Y: It is. If people in France talk about the beauty of the language of your novel, then you know that the translation of your book has turned into a French novel. If you come across two good translators you can consider yourself to be lucky as a Chinese writer. Particularly for me, who doesn’t speak a word of any foreign language, who has never studied any language. No matter if I am translated into 20 or even 30 languages, it is all a question of chance. For example Shou Huo’s reception in the US and in the UK was extremely good, it was beyond what we had ever imagined. Everybody talks in details about the language of the novel. I think this is what happens when you encounter a good translator. And sometimes you just don’t make this encounter.

M: A good translation is essential for a reader to understand a book. Otherwise a reader cannot appreciate a novel in its full dimension. If a reader does not pay attention to the words, he can understand a novel only from the composition of the story, but he cannot appreciate the structure, the subtlety, the depth and the style of the story since all of this is embedded in the words. If the words are not good the reader is unable to appreciate the beauty of literature.

Y: True. Let’s take the example of France, where three of your books have been translated and yet no one talks to you about the language of your books, obviously you don’t understand what is happening. Until a fifty-year-old journalist tells you that after reading your novel, she still hasn’t been convinced by your language. This journalist read the translations of Shou Huo and Si Shu (Translated into English as Four Books) by Sylvie Gentil. And before this no one ever spoke about the language of any of the three novels. But there is still something one can do well: if as a writer you cannot be in control of your fate, then at least you have to make sure that your writing meets the highest artistic standards. Because in the process of translation, something of your writing will be lost.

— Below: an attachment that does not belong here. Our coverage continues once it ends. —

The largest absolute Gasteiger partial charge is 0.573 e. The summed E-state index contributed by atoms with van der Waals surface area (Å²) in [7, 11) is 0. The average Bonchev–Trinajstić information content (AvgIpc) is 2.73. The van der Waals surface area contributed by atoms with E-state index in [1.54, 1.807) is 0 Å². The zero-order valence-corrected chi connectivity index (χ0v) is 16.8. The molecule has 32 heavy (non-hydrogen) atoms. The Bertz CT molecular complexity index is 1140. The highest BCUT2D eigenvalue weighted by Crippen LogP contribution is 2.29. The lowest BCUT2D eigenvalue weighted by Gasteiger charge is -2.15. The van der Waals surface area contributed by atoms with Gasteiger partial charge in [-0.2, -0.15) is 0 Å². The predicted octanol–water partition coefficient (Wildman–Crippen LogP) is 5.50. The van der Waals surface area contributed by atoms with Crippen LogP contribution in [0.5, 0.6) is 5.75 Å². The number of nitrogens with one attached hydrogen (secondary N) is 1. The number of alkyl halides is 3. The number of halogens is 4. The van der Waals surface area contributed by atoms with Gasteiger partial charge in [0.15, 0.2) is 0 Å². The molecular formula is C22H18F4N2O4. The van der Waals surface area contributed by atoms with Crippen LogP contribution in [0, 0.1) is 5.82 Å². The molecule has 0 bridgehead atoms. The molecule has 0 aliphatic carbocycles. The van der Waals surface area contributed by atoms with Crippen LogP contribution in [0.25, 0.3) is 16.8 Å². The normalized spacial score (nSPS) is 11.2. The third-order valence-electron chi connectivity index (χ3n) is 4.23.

M: That is a terrible ordeal!

Y: Otherwise you can forget about having foreign readers. We all read foreign literature, and it is only after you have taken in your hands some texts, read a few pages that you realize you just can’t keep reading it. Yet those texts have a lot of readers in their country of origin, so does it mean that those foreign readers are not in their right mind? Certainly not. The reason is that the book lost something as a result of the translation. And it did not survive that loss. (M: this is a brilliant way to describe this process). I indeed have high expectations as a writer, so it is a terrible ordeal. We can say that certain literary works lack beautiful language, for example Kafka’s novels. From the point of view of Chinese people who expect language to be poetic, Kafka’s novels lack poetic quality, they are simply very dry.

For example if we take his novel The Metamorphosis, we can remove a paragraph and that wouldn’t affect much the overall art of this novel. Despite this novel being short, we continue to read it paragraph by paragraph, because Kafka wrote a great novel, so no matter how much we remove from it, how much we peel it, in the end the soul still remains. That’s why I say that Chinese writers complain about Sinologists who complain about translators way too much. In fact we need to recognize that when we translate foreign literature we really loose a lot. But foreign literature keeps us reading without ever stopping. How come Chinese literature cannot have the same effect?

There is a book that is quite interesting which came out in two different Chinese translations. One is called Weixiao de Shenling, the other was given the title of Weixiao Zhi Shen (In English: The God of Small Things). Since I don’t speak any foreign language, one day I decided to read both versions side by side. I compared the two translations from page one to page five. What amazed me was that there wasn’t a single sentence that didn’t carry the same meaning, yet none of the translations used the same words. Basically over five pages two translators were able to deliver the same meaning without ever using the same words. I was stunned for quite some time. Then I understood: you shouldn’t expect the translator to reach the quality you hope to achieve; instead you have to make sure your writing is good enough. In other words, a Chinese writer should not expect much from his translator. You simply don’t have this option; you are not in a condition to do so. Thus perhaps such is the fate of your novel.

M : Can you speak more about your relationship with translators ?

Y : I always say that translating Shou Huo is rather difficult, but whether it is with Sylvie Gentil or with the English translator, there wasn’t much communication. We are very good friends with Sylvie Gentil; at the very end of the translation process, she sent me an email saying that towards the end of the novel there were many names of plants she didn’t know. I told her these are names of plants I invented. After that she had no more questions.